Researcher Kristie Seelman, an assistant professor of social work, pulled the data from 2011’s landmark National Transgender Discrimination Survey, the largest-ever study of transgender people. That survey included 6,450 participants, 2,325 of whom attended college and identified as trans while they were there, making them eligible for Georgia State’s analysis.
Utah Declares Porn a “Public Health Crisis,” Furthering a Mormon Myth About Porn Addiction
Utah officially declared pornography a “public health crisis” in a resolution Governor Gary Herbert signed at the state capitol in Salt Lake City on Wednesday. The text of the resolution claims that porn has a “detrimental” effect on brain function, contributes to “emotional and medical illnesses,” and gives rise to “deviant sexual arousal.” State senator Todd Weiler introduced the resolution in January; it passed the state legislature—unanimously!—in March. “Weiler maintains that the resolution is not a ban on porn or an attack on masturbation,” USA Today reported.
So, a curious Utahn might ask, what is it? It says Utah needs “education, prevention, research, and policy change at the community and societal level,” but it does nothing it provide those things, nor does it offer any evidence for the claims it makes. It’s a nonbinding, symbolic measure to legislate morality and shame Utah residents for seeking out a product that most people consume at some point without ill effects.
Please Ask Me About My Womb
Next week is National Infertility Awareness Week, and Resolve, the infertility advocacy organization that began the annual event in 1989, has introduced a new hashtag in its honor. The #StartAskingcampaign encourages anyone who has experienced infertility—which, according to CDC numbers provided by Resolve, includes one in eight American couples—to demand better treatment. Suggested actions include asking one’s employer for insurance coverage, calling for better protections from lawmakers, and seeking support from family and friends.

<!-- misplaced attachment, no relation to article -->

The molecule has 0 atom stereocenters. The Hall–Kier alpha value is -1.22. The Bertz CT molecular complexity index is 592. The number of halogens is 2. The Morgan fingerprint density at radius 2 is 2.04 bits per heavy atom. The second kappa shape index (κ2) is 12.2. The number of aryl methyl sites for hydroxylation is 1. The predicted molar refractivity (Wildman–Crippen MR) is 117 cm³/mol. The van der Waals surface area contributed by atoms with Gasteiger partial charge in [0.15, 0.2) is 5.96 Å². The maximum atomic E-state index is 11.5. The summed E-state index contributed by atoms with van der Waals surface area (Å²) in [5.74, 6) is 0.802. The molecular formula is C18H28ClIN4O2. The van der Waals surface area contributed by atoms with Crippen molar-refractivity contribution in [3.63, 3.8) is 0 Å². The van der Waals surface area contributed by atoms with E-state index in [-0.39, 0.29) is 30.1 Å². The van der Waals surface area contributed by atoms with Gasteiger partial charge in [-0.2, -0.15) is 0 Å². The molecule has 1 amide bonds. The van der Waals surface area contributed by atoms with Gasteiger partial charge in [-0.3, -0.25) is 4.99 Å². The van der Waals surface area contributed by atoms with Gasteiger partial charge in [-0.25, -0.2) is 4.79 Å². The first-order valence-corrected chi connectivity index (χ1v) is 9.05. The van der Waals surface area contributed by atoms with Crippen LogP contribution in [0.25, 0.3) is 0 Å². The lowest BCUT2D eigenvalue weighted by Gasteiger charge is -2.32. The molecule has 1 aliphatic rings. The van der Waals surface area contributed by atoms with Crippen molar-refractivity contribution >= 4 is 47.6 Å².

The logic behind this campaign proceeds from the idea that infertility treatment, including especially the exorbitant costs involved, won’t improve until there is more conversation about it in public. It’s a reasonable strategy—change often comes as a result of people speaking out as a group. But what’s interesting about #StartAsking is that it convincingly challenges the widely held belief that the status of a woman’s womb is her business and her business alone.
A Lot of Hillary Clinton’s New York Supporters Kept Quiet About Their Allegiances
Until Tuesday night, I had assumed that my neighborhood, Cobble Hill, Brooklyn, was overwhelmingly supporting Bernie Sanders. Sanders bumper stickers and T-shirts outnumbered those for Hillary Clinton by what seemed like 20 to 1. A couple of times, I thought about putting my baby daughter in a Clinton onesie—whatever my hesitations about Clinton’s candidacy, I love the idea of my girl’s first image of an American president being female. But I always hesitated, not wanting to invite playground harangues from local dads about Goldman Sachs and the Fed.
When I looked up Cobble Hill on the nifty New York Times tool providing neighborhood-by-neighborhood results, however, it turned out that Clinton won the immediate area around my apartment by 59.4 percent. A block over, she won by 72.5 percent. She won all around me. A lot of Clinton supporters, evidently, have been keeping quiet about their allegiances.